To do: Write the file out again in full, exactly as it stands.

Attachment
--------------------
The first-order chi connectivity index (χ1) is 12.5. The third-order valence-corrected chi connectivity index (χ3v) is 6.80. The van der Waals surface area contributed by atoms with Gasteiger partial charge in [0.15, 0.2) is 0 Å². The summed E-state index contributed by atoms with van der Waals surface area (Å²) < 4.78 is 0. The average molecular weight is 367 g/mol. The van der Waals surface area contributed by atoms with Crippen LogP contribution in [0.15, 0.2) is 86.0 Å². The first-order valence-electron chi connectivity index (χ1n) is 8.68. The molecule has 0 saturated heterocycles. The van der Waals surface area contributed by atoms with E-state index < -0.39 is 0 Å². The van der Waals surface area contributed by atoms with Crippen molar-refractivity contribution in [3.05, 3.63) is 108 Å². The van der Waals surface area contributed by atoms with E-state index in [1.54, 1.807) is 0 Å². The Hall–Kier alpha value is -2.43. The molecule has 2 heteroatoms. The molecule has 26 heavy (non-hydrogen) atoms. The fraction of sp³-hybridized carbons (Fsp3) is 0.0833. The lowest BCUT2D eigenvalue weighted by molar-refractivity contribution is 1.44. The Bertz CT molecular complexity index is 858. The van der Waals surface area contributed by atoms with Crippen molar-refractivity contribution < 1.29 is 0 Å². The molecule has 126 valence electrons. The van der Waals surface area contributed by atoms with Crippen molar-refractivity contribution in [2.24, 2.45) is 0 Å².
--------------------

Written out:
The first-order chi connectivity index (χ1) is 12.5. The third-order valence-corrected chi connectivity index (χ3v) is 6.80. The van der Waals surface area contributed by atoms with Gasteiger partial charge in [0.15, 0.2) is 0 Å². The summed E-state index contributed by atoms with van der Waals surface area (Å²) < 4.78 is 0. The average molecular weight is 367 g/mol. The van der Waals surface area contributed by atoms with Crippen LogP contribution in [0.15, 0.2) is 86.0 Å². The first-order valence-electron chi connectivity index (χ1n) is 8.68. The molecule has 0 saturated heterocycles. The van der Waals surface area contributed by atoms with E-state index < -0.39 is 0 Å². The van der Waals surface area contributed by atoms with Crippen molar-refractivity contribution in [3.05, 3.63) is 108 Å². The van der Waals surface area contributed by atoms with E-state index in [1.54, 1.807) is 0 Å². The Hall–Kier alpha value is -2.43. The molecule has 2 heteroatoms. The molecule has 26 heavy (non-hydrogen) atoms. The fraction of sp³-hybridized carbons (Fsp3) is 0.0833. The lowest BCUT2D eigenvalue weighted by molar-refractivity contribution is 1.44. The Bertz CT molecular complexity index is 858. The van der Waals surface area contributed by atoms with Crippen molar-refractivity contribution < 1.29 is 0 Å². The molecule has 126 valence electrons. The van der Waals surface area contributed by atoms with Crippen molar-refractivity contribution in [2.24, 2.45) is 0 Å².